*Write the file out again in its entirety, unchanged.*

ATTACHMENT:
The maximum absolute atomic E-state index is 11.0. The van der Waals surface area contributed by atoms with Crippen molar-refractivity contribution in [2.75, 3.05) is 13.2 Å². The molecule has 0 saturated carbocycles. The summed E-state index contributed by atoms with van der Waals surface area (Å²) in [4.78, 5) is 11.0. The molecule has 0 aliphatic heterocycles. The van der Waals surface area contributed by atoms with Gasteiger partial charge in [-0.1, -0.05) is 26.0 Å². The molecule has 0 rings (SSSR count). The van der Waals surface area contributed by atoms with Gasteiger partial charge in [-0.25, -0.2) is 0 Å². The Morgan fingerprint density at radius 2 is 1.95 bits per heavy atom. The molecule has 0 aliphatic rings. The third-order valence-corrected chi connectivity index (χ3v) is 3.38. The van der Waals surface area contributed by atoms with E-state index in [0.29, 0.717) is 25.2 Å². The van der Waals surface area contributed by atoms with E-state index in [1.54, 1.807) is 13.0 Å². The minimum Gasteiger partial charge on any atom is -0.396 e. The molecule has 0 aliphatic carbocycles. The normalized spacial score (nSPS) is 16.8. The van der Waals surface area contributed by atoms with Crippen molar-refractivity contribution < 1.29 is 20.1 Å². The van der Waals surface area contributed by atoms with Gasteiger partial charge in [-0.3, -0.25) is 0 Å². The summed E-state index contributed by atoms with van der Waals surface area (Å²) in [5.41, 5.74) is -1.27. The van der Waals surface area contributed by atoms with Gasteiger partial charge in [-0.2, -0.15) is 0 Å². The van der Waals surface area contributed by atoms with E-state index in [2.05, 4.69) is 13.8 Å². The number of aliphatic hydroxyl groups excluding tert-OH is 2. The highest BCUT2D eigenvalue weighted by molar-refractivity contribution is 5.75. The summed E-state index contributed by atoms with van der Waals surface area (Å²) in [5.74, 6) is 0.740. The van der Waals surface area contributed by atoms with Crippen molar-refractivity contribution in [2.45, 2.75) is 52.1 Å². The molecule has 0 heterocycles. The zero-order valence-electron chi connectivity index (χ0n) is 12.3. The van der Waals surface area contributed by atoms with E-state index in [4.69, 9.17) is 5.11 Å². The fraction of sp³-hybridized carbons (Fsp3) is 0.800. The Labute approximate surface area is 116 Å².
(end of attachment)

The maximum absolute atomic E-state index is 11.0. The van der Waals surface area contributed by atoms with Crippen molar-refractivity contribution in [2.75, 3.05) is 13.2 Å². The molecule has 0 saturated carbocycles. The summed E-state index contributed by atoms with van der Waals surface area (Å²) in [4.78, 5) is 11.0. The molecule has 0 aliphatic heterocycles. The van der Waals surface area contributed by atoms with Gasteiger partial charge in [-0.1, -0.05) is 26.0 Å². The molecule has 0 rings (SSSR count). The van der Waals surface area contributed by atoms with Gasteiger partial charge in [-0.25, -0.2) is 0 Å². The Morgan fingerprint density at radius 2 is 1.95 bits per heavy atom. The molecule has 0 aliphatic rings. The third-order valence-corrected chi connectivity index (χ3v) is 3.38. The van der Waals surface area contributed by atoms with E-state index in [0.29, 0.717) is 25.2 Å². The van der Waals surface area contributed by atoms with E-state index in [1.54, 1.807) is 13.0 Å². The minimum Gasteiger partial charge on any atom is -0.396 e. The molecule has 0 aliphatic carbocycles. The normalized spacial score (nSPS) is 16.8. The van der Waals surface area contributed by atoms with Crippen molar-refractivity contribution < 1.29 is 20.1 Å². The van der Waals surface area contributed by atoms with Gasteiger partial charge in [-0.3, -0.25) is 0 Å². The summed E-state index contributed by atoms with van der Waals surface area (Å²) in [5.41, 5.74) is -1.27. The van der Waals surface area contributed by atoms with Gasteiger partial charge in [-0.2, -0.15) is 0 Å². The van der Waals surface area contributed by atoms with E-state index in [2.05, 4.69) is 13.8 Å². The number of aliphatic hydroxyl groups excluding tert-OH is 2. The highest BCUT2D eigenvalue weighted by molar-refractivity contribution is 5.75. The summed E-state index contributed by atoms with van der Waals surface area (Å²) in [5.74, 6) is 0.740. The van der Waals surface area contributed by atoms with Crippen molar-refractivity contribution in [2.45, 2.75) is 52.1 Å². The molecule has 0 heterocycles. The zero-order valence-electron chi connectivity index (χ0n) is 12.3. The van der Waals surface area contributed by atoms with E-state index in [4.69, 9.17) is 5.11 Å². The fraction of sp³-hybridized carbons (Fsp3) is 0.800. The Labute approximate surface area is 116 Å².